Yeoville Studio is committed to publicize its findings and engage debate around them, both in the academic world and in broader society – including, of course, in and with Yeoville. Its principle is therefore to participate in, and/or to organize, public events in Yeoville and at Wits in a balanced way, so as to accommodate a diverse and mixed audience.
The first was a participation in Yeoville Africa Day, 29 May 2010. Yeoville Studio used Yeoville Library courtyard as an exhibition space, to display first research results (such as housing stories posters), organize interactive animations (Yeoville Stories Map, Imagine Rockey-Raleigh street in 2030, Vote for the best Yeoville Postcard), launch community outputs (such as the Yeoville African restaurants guide). The exhibition attracted a lot of residents, including the youth, in a festive atmosphere.
In 2011, Yeoville Studio organized three exhibitions, and was showcased in series of seminar & three conferences.
Three Yeoville sub-projects involving photography were presented and exhibited during the conference Wide Angle: Photography as Public Practice organized by the Market Photoworkshop and the Goethe Institut in South Africa in Wits University, 23-26 March 2011. The three sub-projects were Sophie Didier and Naomi Roux’ Photomaps, Claire Benit-Gbaffou and Sally Gaule’s Muller Street Photographic Portrait , and Potsiso Phasha’s Youth Stories .
Reflections on Yeoville Studio as a form of community engagement were presented by Claire Benit-Gbaffou in a Wits seminar on “Strengthening Community Development through Collaboration”, at Wits University, 12 August 2011. Further reflections on the same themes were developed in the South African City Studies Conference, University of Cape Town 7-9 September 2011, under the title ‘The politics of community engagement – the case of Yeoville Studio’. Other papers linked to the Studio were presented, such as ‘Spaces for political contestations and coalitions: Reconsidering community governance in urban South Africa: the case of Yeoville’ (by Obvious Katsaura); and ‘In quest of spaces of participation in a diverse community – the case of Yeoville’ **Attach (by Eulenda Mkwanazi).
A series of seminars presenting different aspects of Yeoville Studio was organized during the 2011 second semester School Talks at Wits School of Architecture and Planning.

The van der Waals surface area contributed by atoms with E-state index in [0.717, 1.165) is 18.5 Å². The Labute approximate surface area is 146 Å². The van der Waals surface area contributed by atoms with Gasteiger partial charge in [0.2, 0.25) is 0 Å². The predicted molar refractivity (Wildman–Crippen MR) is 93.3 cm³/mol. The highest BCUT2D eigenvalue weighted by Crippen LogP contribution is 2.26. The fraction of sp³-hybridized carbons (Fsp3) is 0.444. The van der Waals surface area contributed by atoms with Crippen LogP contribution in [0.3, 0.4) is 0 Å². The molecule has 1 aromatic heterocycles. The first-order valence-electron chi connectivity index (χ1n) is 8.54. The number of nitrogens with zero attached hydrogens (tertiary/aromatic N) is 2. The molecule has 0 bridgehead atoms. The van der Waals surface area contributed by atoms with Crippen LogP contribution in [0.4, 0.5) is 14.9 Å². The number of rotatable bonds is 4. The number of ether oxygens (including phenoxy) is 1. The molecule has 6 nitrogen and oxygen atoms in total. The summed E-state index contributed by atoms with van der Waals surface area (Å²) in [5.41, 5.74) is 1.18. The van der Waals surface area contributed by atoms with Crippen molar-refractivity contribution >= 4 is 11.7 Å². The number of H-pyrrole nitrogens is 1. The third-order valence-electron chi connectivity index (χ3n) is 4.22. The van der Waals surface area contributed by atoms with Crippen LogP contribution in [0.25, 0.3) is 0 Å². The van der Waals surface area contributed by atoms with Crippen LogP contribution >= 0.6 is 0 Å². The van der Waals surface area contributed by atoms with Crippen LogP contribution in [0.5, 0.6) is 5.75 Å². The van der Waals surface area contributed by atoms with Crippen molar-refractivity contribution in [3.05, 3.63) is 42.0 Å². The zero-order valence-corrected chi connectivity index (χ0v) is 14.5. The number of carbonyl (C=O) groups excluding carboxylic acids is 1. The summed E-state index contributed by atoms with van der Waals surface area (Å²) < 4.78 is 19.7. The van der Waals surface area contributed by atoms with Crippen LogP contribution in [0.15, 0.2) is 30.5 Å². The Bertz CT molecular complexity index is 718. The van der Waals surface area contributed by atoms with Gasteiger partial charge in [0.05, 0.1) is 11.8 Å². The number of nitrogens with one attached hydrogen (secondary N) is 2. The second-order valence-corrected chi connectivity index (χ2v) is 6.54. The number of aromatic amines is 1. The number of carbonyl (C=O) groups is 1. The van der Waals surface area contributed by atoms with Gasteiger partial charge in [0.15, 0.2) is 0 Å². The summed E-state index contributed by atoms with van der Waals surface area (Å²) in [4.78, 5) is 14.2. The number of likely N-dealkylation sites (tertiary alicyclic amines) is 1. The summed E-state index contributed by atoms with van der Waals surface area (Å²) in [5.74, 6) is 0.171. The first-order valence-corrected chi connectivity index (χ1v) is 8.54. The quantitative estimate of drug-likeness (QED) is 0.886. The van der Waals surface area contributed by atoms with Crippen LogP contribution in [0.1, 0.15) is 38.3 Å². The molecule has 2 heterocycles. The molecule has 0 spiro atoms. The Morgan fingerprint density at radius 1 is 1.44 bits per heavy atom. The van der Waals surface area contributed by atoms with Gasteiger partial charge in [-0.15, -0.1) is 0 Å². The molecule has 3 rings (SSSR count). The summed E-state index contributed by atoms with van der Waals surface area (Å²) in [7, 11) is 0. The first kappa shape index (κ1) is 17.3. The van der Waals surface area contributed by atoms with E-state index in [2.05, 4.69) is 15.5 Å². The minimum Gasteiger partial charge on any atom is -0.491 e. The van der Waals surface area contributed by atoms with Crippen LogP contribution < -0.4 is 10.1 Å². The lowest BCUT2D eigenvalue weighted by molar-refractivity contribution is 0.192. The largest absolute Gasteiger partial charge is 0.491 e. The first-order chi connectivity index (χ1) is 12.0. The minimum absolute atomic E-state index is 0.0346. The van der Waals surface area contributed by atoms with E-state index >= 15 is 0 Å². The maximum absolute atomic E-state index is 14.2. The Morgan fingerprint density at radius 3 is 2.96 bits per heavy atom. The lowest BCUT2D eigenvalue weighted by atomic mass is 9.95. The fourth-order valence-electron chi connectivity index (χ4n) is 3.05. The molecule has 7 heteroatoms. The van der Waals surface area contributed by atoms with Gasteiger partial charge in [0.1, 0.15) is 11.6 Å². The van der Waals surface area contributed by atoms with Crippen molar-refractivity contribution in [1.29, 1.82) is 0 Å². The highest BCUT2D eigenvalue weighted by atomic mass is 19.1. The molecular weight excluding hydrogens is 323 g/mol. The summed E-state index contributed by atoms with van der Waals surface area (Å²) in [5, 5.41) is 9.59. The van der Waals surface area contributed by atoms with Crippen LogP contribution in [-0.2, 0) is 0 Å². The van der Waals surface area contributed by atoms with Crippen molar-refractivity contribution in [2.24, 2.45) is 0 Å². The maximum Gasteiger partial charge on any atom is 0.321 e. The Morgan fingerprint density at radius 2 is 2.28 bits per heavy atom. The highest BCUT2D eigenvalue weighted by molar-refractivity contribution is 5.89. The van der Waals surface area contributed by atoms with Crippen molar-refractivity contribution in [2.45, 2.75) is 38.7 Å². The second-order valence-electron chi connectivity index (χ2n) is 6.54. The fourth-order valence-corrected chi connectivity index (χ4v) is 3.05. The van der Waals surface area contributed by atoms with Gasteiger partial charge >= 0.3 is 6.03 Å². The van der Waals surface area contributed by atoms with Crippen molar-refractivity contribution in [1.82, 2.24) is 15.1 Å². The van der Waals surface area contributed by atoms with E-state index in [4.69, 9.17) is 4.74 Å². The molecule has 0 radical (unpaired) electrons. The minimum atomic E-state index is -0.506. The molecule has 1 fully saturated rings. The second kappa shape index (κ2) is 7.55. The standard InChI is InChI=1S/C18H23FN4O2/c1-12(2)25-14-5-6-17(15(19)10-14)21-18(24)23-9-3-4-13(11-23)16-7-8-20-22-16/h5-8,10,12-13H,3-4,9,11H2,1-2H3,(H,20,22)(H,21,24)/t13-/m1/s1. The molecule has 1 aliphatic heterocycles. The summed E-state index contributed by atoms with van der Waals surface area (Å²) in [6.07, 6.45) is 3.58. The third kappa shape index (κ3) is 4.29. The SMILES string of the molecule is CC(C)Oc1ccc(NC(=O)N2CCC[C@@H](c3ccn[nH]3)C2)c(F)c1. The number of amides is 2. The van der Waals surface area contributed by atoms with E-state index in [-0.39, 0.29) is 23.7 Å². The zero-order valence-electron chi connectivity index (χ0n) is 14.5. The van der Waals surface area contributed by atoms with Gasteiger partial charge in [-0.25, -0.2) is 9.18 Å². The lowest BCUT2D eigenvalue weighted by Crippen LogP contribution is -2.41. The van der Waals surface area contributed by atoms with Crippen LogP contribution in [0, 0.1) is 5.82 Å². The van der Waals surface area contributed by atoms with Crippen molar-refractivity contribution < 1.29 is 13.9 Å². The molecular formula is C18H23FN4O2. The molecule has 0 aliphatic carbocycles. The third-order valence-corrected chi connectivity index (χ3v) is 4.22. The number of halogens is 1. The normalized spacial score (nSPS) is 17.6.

Three inner city Housing roundtables were organized at Wits, in an attempt to discuss findings from housing in Yeoville in a broader inner city context, in a mixed audience of academics, professionals and city officials. The roundtables attracted an audience of 30 to 50 participants.
Yeoville Studio participated in the organisation of the conference ‘Memory and the City’, organized in Johannesburg by IFAS-Wits-University of Johannesburg, 14-16 September 2011. An exhibition of Yeoville Studio latest outputs was organized to launch the conference at Wits; local guides using Yeoville Studio thematic maps took conference participants into a successful set of tours of Yeoville.
- A final Yeoville Studio exhibition was organized in Yeoville Recreation Center, 26 Nov-2 Dec 2011. Its focus was on trading, with innovative and designed trading stalls, interactive scale models of Rockey Raleigh street, spaza and market traders’ stories. Other items explored Yeoville communities, past present and future – presented through a series of portraits (of local activists, of special places and buildings, of former residents remembering the place and of current ones falling in love in Yeoville). The launch was fortunate to have City Manager Trevor Fowler, Wits deputy Vice Chancellor Yunus Ballim, Wits Dean of Humanities Tawana Kupe and Gauteng Planning Commission Chair Rashid Seedat as guest speakers .
In 2012, Yeoville Studio has so far organized one exhibition. Similar to the one presented in Yeoville at the end of 2011, the Wits final Yeoville Studio exhibition was presented at Wits University, 29 February 2012, to expose the Studio to the fresh intake of students and a broader Wits Community. It attracted the attention of many Witsies, including French-Ivorian and Wits based novelist Veronique Tadjo who was so inspired that she decided to locate her next novel in Yeoville.
To conclude on the series of inner city housing roundtables, Sarah Charlton presented a paper entitled “Housing in Yeoville-Bellevue: learning from low-income living in an inner city suburb” (**attach) in the Faces of the City Seminar series at Wits School of Architecture and Planning, 28 February 2012.
Public events planned for the rest of the year: Launch of the Housing Booklets in a Yeoville workshop, mid 2012; launch of the two Yeoville Books (in Yeoville and at Wits), possibly at the end of the year.